Dienhart: Who are the most successful modern era B1G coaches with no Final Fours?
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The Final Four is the holy grail of college basketball. Reaching that destination is often the thing that defines a career. But, some coaches toil for years with high success and never reach a Final Four. Here is a look at the six most successful Big Ten coaches from an overall wins standpoint over the last 50 years (since 1967-68 season) who never made a Final Four.
1. Gene Keady, Purdue (1980-2005, 520-270 overall record at Purdue).
He accomplished a lot in 25 years storming the sidelines of Mackey Arena, ranking No. 3 all-time in league wins (265), winning six Big Ten titles and making the NCAA tourney 18 times with five Sweet 16s. Three times, Keady earned a No. 1 seed (1988, 1994 and 1996). Alas, he never reached a Final Four. The 1987-88 squad led by Troy Lewis, Todd Mitchell and Everette Stephens may have been Keady’s finest, but it was stunned in the Sweet 16 by No. 4 seed Kansas State, 73-70. The 1995-96 team didn’t even reach the Sweet 16. The closest Keady got to the Final Four was Elite Eight appearances in 1994 and 2000. Glenn Robinson’s team was stopped by No. 2 Duke, 69-60, in the Elite Eight in 1994. Not making it in 2000 as a No. 6 seed was especially painful, as the only thing standing between Keady and a Final Four was No. 8 Wisconsin. The Badgers won, 64-60. Purdue hasn’t sniffed the Elite Eight since.
2. Matt Painter, Purdue (2005-present, 295-148).
He played for Gene Keady and then took over for the Boilermaker icon. And Painter has thrived, winning Big Ten regular-season titles in 2009-10 and 2016-17. He also won the Big Ten tourney in 2009. Painter has led the Boilers to 10 NCAA tourneys and four Sweet 16s in 13 seasons in West Lafayette. He is there again this March. In each of Painter’s other Sweet 16 appearances, he lost to a No. 1 seed. This time, his No. 2 Boilermakers face a No. 3 seed in Texas Tech on Friday for a shot at his first Elite Eight.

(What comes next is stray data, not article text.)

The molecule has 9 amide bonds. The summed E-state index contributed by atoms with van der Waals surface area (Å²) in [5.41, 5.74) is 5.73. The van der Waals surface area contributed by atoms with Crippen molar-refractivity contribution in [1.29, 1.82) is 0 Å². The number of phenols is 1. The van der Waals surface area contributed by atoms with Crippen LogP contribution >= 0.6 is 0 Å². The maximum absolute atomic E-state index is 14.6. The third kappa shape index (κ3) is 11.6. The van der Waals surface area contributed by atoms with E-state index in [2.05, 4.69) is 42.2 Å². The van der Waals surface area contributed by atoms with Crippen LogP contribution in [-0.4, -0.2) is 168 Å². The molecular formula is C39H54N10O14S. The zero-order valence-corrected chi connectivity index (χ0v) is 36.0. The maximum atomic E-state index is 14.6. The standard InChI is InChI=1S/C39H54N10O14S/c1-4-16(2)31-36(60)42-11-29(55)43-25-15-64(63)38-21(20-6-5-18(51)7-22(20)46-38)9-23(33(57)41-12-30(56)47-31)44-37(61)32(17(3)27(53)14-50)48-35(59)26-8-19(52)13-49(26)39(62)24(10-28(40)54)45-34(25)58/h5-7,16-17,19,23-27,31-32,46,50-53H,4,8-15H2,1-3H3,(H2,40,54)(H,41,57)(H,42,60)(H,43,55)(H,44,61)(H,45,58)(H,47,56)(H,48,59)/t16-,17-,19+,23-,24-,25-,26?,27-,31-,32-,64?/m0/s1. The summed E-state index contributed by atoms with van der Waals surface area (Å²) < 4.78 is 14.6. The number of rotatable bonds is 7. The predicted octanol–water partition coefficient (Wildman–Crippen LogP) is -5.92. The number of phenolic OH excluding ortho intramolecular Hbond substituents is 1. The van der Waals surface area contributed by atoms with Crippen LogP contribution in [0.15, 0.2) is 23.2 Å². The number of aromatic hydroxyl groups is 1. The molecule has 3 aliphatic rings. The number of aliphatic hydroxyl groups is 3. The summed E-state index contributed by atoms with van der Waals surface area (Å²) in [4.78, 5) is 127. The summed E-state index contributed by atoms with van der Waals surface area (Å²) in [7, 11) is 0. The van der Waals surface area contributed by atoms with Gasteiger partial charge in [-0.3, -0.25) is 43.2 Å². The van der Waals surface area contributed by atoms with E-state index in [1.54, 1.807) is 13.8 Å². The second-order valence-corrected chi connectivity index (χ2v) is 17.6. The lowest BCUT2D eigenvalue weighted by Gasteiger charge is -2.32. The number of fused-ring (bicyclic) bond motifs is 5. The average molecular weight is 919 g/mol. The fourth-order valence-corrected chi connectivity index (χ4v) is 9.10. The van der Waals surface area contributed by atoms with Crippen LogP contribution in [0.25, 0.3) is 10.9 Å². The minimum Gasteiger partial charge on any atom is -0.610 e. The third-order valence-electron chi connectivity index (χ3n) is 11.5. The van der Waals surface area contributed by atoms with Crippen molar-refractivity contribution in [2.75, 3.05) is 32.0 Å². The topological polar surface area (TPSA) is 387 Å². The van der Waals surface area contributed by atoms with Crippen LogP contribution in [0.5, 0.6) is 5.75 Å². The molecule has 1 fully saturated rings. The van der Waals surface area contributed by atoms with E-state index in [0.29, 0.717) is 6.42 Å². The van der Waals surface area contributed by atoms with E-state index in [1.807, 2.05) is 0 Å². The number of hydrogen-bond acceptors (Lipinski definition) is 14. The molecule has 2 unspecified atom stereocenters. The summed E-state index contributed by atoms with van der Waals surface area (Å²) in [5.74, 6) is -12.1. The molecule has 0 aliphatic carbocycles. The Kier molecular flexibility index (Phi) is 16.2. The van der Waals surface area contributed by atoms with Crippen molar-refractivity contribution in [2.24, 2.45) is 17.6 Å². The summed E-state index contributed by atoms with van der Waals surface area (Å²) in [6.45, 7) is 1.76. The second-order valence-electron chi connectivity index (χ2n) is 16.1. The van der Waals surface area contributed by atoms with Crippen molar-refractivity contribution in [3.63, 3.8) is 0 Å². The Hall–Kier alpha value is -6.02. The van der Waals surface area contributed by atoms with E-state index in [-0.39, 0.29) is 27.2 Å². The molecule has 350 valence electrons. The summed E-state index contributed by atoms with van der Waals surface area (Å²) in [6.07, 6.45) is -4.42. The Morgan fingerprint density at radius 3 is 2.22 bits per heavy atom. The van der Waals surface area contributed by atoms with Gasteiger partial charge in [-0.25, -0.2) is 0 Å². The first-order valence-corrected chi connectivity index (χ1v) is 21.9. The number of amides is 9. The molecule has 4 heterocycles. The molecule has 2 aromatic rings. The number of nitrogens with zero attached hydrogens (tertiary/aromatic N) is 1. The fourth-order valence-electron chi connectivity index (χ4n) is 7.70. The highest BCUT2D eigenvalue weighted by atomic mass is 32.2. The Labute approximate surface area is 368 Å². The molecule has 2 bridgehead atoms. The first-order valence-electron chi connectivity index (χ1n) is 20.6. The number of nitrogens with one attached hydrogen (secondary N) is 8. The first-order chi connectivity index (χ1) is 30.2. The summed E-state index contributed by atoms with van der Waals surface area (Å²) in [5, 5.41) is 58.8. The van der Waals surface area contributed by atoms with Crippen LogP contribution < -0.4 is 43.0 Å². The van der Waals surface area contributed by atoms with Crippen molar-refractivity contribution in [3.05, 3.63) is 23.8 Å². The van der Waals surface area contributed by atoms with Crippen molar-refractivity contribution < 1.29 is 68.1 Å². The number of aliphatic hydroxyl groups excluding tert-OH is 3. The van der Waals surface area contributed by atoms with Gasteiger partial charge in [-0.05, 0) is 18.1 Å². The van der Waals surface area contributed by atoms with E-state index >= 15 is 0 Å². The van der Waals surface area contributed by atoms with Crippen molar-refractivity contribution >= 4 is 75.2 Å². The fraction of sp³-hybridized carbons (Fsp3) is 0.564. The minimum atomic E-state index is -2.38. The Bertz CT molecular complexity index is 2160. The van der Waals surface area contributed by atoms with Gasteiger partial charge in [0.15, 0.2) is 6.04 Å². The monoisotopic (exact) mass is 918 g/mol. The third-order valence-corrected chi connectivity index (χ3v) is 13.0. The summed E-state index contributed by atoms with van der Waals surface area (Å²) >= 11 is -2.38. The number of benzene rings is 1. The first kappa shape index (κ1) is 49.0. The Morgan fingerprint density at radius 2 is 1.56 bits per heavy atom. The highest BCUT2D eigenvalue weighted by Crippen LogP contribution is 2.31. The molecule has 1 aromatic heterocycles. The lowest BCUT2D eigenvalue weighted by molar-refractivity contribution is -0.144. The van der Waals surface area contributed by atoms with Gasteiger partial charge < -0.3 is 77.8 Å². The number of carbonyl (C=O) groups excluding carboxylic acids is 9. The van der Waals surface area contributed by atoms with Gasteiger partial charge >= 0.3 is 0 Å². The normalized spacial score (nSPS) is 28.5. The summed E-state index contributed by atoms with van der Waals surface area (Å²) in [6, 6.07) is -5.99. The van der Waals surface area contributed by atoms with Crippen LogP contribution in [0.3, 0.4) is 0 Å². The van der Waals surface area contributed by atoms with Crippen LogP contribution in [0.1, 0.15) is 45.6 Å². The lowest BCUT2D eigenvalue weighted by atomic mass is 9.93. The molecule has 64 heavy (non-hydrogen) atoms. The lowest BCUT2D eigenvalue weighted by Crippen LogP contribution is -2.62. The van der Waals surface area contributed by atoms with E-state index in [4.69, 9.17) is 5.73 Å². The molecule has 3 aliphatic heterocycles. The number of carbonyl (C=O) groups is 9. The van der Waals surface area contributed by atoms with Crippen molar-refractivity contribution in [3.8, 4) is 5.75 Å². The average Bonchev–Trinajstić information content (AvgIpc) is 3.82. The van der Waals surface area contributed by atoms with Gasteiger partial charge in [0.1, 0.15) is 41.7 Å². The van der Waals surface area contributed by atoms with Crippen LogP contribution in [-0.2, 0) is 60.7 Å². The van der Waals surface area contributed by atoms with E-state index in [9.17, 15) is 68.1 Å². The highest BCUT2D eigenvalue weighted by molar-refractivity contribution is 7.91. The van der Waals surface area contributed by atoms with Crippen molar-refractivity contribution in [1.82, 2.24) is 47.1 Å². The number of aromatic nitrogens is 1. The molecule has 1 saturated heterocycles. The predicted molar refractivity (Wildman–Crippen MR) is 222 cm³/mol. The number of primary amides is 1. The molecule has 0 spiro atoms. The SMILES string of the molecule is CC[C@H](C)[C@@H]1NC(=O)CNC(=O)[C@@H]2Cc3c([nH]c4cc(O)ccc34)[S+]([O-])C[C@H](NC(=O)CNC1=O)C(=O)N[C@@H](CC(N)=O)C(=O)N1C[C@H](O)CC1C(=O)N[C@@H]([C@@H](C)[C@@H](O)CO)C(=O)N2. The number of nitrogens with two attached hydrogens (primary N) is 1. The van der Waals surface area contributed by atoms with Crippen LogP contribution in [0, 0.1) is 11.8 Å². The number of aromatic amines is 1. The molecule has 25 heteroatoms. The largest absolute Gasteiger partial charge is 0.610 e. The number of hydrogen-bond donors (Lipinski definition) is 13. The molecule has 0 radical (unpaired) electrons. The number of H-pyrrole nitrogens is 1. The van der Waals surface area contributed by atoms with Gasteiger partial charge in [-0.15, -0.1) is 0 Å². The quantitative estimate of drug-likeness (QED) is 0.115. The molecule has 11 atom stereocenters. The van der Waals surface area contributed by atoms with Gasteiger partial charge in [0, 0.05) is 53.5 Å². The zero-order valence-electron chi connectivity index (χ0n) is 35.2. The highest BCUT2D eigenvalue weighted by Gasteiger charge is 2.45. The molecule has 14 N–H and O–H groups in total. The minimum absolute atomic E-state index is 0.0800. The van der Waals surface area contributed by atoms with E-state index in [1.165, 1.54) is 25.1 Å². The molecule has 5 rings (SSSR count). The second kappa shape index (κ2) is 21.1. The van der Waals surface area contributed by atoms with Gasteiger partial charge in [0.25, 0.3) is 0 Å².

3. Tom Davis, Iowa (1986-1999, 270-139).
Hawkeye basketball really hasn’t been the same since Dr. Tom left. His best shot to reach a Final Four was in the late-1980s, when the Hawkeyes had players like Roy Marble, B.J. Armstrong and Ed Horton. In 1986-87, Iowa ranked No. 1 and the Hawkeyes won a school record 30 games before being beaten in the Elite Eight of the NCAA Tournament by UNLV, 84-81. Davis led the Hawkeyes to nine NCAA Tournaments, including a pair of Sweet 16 appearances as well as the aforementioned Elite Eight. He is the winningest coach in Iowa annals (270-139) … but has no Final Fours.
4. Bill Frieder, Michigan (1980-89, 188-90).
He famously announced prior to the start of the 1989 NCAA tourney that he was going to take the Arizona State job. Wolverine AD Bo Schembechler told Frieder he should go now, stating “A Michigan man will coach Michigan, not an Arizona State man.” So, Frieder cleaned out his office and an interim coach named Steve Fisher took over. The rest is history, as Fisher proceeded to guide Michigan to an improbable national title behind Glen Rice, Rumeal Robinson, Loy Vaught and Terry Mills. Frieder took Michigan to the NCAA tourney in each of the four seasons before 1988-89. And his 1984-85 and 1985-86 teams won back-to-back Big Ten titles with players like Antoine Joubert, Roy Tarpley and Gary Grant. His 1983-84 club won the NIT.
5. Eldon Miller, Ohio State (1976-86, 176-118).
He coached some top talent in Columbus, including Clark Kellogg, Kelvin Ransey and Herb Williams. And Miller made four NCAA tourneys. But the best he could do was two Sweet 16 appearances before leaving and enjoying a long run as Northern Iowa’s coach.
6. Jim Dutcher, Minnesota (1975-86, 190-113).
He had some jaw-dropping talent, including Ray Williams, Kevin McHale, Trent Tucker, Randy Breuer and Mychal Thompson. Despite having talent like that in Dinkytown, Dutcher made the NCAA tourney just one time: 1981-82, the same year Dutcher won his only Big Ten championship.